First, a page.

Both campaign committees spent more than they raised in December. The DSCC took in $2.48 million and spent $2.44 million. The NRSC raised $2.32 million and spent $2.72 million.
Republican National Committee Chairman Reince Priebus boasted that his early staff cuts have saved thousands of dollars for the party but admitted its finances remain mired in red ink.
The RNC currently has $725,650 banked and just over $21 million in debt, according to its latest Federal Election Commission filing. But in a statement, Priebus said the committee's actual liabilities total $23 million -- $15 million in loans and $8 million owed to vendors.
Some estimates suggest the committee will need to raise up to $400 million to help Republicans compete for congressional majorities and the White House in 2012.
"We have our work cut out for us, but I am confident we will succeed in turning around the RNC through hard work, transparency and honesty with our hardworking grassroots activists and donors," Priebus said Monday. "That is why in the first two weeks we have reduced staff from 124 positions to 82, frozen all major contracts until they can be evaluated and assembled an incredibly strong finance transition team."
The chairman estimated those moves have saved the RNC $500,000 a month. He also said there were steps being taken to lower the cost of processing small donations.
"The RNC did raise nearly $105 million in 2010, mainly through low-dollar solicitations online and in the mail, but the costs to raise it were simply too high, at approximately 64 cents for every dollar raised," he said. "Even more troubling, our major donor programs are at 10-year lows."
He pledged to continue taking the steps "necessary to defeat President Obama."
--Updated at 9:56 a.m. Feb. 1
Reince Priebus began his two-year reign by dismissing staff involved in the selection and planning process for the Tampa convention.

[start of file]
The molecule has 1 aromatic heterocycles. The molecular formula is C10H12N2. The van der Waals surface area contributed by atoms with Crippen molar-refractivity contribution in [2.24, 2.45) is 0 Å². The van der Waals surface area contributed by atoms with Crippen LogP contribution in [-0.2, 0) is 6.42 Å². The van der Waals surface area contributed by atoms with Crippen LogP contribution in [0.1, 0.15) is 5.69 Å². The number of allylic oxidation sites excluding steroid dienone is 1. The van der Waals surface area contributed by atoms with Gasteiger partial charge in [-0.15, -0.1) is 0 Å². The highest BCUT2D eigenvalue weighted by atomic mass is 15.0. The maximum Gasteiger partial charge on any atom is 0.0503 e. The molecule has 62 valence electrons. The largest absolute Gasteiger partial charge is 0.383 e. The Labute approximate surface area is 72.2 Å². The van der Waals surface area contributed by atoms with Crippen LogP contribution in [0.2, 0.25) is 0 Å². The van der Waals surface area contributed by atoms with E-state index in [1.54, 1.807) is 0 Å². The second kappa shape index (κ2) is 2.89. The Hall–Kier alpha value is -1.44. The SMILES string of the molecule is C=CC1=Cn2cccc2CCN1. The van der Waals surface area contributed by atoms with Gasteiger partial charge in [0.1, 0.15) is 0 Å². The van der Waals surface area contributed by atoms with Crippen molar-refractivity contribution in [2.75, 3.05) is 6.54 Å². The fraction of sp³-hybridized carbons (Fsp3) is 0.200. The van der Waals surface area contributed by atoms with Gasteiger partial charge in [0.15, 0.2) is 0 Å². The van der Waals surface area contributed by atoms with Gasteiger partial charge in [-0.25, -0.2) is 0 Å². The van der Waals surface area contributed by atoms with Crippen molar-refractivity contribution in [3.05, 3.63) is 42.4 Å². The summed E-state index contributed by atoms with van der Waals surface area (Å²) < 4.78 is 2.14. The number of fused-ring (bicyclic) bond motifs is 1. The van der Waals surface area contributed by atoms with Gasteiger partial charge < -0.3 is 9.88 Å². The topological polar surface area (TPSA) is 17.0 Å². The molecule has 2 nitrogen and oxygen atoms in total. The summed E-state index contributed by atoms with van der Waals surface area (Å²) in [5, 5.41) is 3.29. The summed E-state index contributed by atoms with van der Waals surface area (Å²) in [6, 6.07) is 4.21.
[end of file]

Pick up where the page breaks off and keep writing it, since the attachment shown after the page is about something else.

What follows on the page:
Lawmakers on Saturday gave a standing ovation to new RNC Chairman Reince Priebus for pledging to turn around the debt-ridden party apparatus.
Reince Priebus wins the chairmanship of the Republican National Committee; Priebus always led Steele in votes.
Former Republican National Committee Chairman Mike Duncan says Reince Priebus is the man to beat at Friday's vote to elect the committee's next chairman, but warns he better lock it up early.
"He's definitely the front-runner right now and, depending on what happens on the first ballot, he could lock it up pretty quickly," Duncan told The Ballot Box.
Duncan said he wouldn't be all that surprised if Priebus has the race in hand as early as the third ballot Friday afternoon, but said the longer the vote drags on, the more the field will open up.
Priebus, chairman of the Wisconsin GOP, leads in the number of national committee members already pledged to support his bid. Candidates need 85 of the committee's 168 members to win.
Duncan, who dropped his 2009 bid for reelection after a poor showing in early balloting, predicted Priebus could lose strength if the voting drags on Friday afternoon.
Duncan noted that, while he doesn't expect Michael Steele to return as chairman or have a particularly strong early showing, "it certainly makes it tougher for [Priebus], the longer the vote goes on."
In 2009, Steele won on the sixth ballot, defeating South Carolina Party Chairman Katon Dawson 91-77.
If it's not wrapped up after three rounds of balloting, Duncan said folks should settle in for a long afternoon.
Republican National Committee Chairman Michael Steele faces four challengers as he seeks to win a second term in Friday's balloting.